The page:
This was the best triathlon I’ve done. It was well organized just like the 2 other times I’ve done it, but the difference this time was that the temperatures were perfect (water and air) and I only did the Sprint distance.
The water temperature was so great that for the first time ever I chose to hang out in the water as I waited for my turn to begin swimming. My feet did not hurt horribly like they do when I get in cold water; actually, they did not hurt at all! It was great. Some young punks did it without a wetsuit, I’m sure they didn’t feel the temperature was perfect. I heard people say the water temp was 67F, but they were just guessing.
The bike was a bit windy but the temp was around 69F so it was overall very pleasant. Drafting (going closely behind another bike rider so he/she breaks the wind for you) is illegal in triathlons. And this is the first time that I had issues with this. I worked really hard to catch up with dude and I finally passed him right when we made a turn where we found the worst headwind. He then drafted off of me for a little bit (he cheated here a little) and then obviously passed me. I then passed him again. After a while he passed me a second time. At that point I drafted behind him for a looong time until we turned and didn’t have as bad of a headwind. I then passed him and he never caught up with me. I totally cheated a bit there but hey, I’m the one that caught up with him right? If there was no drafting, I would have continued going farther ahead of him after I passed him initially , that’s my logic and I’m sticking with it!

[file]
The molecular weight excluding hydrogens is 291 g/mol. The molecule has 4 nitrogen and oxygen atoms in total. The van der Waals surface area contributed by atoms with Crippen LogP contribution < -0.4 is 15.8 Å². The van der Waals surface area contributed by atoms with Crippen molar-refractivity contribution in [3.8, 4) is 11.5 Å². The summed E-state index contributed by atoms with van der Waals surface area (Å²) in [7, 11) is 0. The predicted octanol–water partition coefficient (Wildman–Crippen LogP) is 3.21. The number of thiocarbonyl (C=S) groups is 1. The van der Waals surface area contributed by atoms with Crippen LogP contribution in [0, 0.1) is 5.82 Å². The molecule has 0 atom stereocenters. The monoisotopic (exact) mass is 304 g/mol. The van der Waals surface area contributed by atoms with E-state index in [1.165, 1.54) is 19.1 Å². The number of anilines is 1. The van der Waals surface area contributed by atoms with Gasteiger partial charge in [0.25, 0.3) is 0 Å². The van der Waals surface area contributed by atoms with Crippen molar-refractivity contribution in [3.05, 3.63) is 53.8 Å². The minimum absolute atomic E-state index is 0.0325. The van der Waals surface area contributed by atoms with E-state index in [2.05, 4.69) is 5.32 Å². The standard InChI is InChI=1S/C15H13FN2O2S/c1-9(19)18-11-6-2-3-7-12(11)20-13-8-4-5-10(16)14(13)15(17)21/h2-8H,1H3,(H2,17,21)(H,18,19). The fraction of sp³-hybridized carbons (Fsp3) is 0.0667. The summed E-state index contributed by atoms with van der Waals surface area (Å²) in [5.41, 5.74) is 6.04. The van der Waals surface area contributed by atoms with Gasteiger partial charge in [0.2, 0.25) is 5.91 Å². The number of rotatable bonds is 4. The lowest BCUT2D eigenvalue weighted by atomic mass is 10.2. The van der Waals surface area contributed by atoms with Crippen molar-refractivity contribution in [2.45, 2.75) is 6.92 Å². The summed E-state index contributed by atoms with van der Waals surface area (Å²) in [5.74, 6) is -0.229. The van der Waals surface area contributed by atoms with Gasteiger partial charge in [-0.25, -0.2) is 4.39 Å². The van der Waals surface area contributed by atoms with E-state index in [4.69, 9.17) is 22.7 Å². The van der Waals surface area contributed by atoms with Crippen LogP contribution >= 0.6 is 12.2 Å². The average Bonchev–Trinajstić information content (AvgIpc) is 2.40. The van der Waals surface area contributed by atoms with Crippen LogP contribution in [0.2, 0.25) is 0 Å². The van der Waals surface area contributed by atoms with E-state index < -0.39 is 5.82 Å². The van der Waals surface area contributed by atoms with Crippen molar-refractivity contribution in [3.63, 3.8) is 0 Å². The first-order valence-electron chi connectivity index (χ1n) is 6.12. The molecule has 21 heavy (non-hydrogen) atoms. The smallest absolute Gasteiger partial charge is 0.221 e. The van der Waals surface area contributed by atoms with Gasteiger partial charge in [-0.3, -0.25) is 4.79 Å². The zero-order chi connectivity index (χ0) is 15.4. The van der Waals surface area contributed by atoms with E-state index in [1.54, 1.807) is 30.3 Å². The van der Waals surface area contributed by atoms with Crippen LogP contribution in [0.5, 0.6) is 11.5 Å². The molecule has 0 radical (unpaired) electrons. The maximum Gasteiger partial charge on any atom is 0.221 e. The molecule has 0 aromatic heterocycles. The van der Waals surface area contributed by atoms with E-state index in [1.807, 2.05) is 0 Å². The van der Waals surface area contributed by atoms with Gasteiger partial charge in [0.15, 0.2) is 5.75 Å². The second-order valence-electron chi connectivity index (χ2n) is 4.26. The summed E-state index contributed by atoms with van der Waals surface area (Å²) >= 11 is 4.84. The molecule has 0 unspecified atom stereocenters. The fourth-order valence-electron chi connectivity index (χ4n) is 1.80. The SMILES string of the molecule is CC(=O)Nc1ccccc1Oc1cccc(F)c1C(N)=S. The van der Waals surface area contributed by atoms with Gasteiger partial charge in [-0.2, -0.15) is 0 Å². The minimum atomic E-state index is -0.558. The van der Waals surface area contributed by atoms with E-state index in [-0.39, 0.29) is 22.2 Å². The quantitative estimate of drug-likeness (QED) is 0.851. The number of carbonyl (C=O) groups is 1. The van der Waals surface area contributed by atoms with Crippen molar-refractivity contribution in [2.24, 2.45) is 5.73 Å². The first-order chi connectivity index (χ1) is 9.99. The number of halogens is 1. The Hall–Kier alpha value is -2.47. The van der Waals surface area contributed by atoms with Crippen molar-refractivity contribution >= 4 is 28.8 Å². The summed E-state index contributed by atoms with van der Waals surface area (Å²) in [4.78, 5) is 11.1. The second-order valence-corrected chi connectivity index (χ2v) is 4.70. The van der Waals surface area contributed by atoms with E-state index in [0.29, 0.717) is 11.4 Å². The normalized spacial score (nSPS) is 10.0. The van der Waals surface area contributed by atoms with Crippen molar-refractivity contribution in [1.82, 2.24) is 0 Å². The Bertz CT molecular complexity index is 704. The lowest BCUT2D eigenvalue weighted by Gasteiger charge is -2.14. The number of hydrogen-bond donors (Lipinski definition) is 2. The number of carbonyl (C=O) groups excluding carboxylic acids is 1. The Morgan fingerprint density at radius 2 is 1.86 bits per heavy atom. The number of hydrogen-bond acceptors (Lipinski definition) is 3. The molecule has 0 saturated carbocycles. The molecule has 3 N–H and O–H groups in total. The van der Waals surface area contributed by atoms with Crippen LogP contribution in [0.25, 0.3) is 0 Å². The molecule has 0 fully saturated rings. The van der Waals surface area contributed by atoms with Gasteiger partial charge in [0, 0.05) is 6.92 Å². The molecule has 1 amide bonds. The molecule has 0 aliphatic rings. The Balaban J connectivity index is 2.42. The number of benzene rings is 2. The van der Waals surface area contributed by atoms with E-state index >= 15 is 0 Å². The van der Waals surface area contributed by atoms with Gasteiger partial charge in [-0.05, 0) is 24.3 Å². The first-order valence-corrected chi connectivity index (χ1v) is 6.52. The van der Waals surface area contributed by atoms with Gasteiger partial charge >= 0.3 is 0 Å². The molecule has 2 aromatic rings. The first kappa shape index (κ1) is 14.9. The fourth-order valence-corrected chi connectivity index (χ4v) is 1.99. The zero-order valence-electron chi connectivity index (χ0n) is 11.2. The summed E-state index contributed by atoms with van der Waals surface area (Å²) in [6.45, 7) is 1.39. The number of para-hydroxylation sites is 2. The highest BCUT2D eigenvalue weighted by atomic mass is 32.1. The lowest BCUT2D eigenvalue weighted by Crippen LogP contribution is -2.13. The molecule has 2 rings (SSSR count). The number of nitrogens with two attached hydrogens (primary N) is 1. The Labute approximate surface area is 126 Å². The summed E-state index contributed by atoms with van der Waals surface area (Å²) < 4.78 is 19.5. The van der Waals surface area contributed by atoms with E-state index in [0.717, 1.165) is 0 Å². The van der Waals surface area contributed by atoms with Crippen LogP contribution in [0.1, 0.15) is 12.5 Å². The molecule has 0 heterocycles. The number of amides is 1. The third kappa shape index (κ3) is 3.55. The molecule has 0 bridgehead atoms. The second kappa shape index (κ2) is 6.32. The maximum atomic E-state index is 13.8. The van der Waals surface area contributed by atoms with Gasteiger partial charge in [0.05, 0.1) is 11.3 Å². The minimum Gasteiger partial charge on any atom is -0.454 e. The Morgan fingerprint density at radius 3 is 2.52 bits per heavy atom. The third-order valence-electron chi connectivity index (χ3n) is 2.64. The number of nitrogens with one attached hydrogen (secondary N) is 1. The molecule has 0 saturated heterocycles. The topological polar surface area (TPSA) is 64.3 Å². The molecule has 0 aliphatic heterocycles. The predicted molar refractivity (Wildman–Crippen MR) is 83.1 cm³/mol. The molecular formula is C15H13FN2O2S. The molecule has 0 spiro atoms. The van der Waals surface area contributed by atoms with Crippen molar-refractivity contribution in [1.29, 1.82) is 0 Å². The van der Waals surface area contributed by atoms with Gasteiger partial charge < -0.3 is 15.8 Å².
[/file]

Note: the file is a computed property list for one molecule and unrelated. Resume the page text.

On the run, the weather continued being excellent, wind is really not a problem there. My right hamstring felt like it was going to cramp out. This happened because I was really trying hard to wear my hamstrings down on the bike part. I had to walk a few times because of this, but I made sure I walked when the trail got steep. After a while the hamstring was not an issue and I began going faster and faster and gave it all on the last half a mile of the 3.5 mile course.
This weekend Cody, Shaun, and I did our Alpine ride. We start at Corner Canyon on Draper, and go over the mountain to the Alpine side where we go by the natural water slide, the bike ramp that ends into a pond, we ride the “blood chute”, and go through a ranch that has camels. Yeah, camels in Alpine Utah, strange…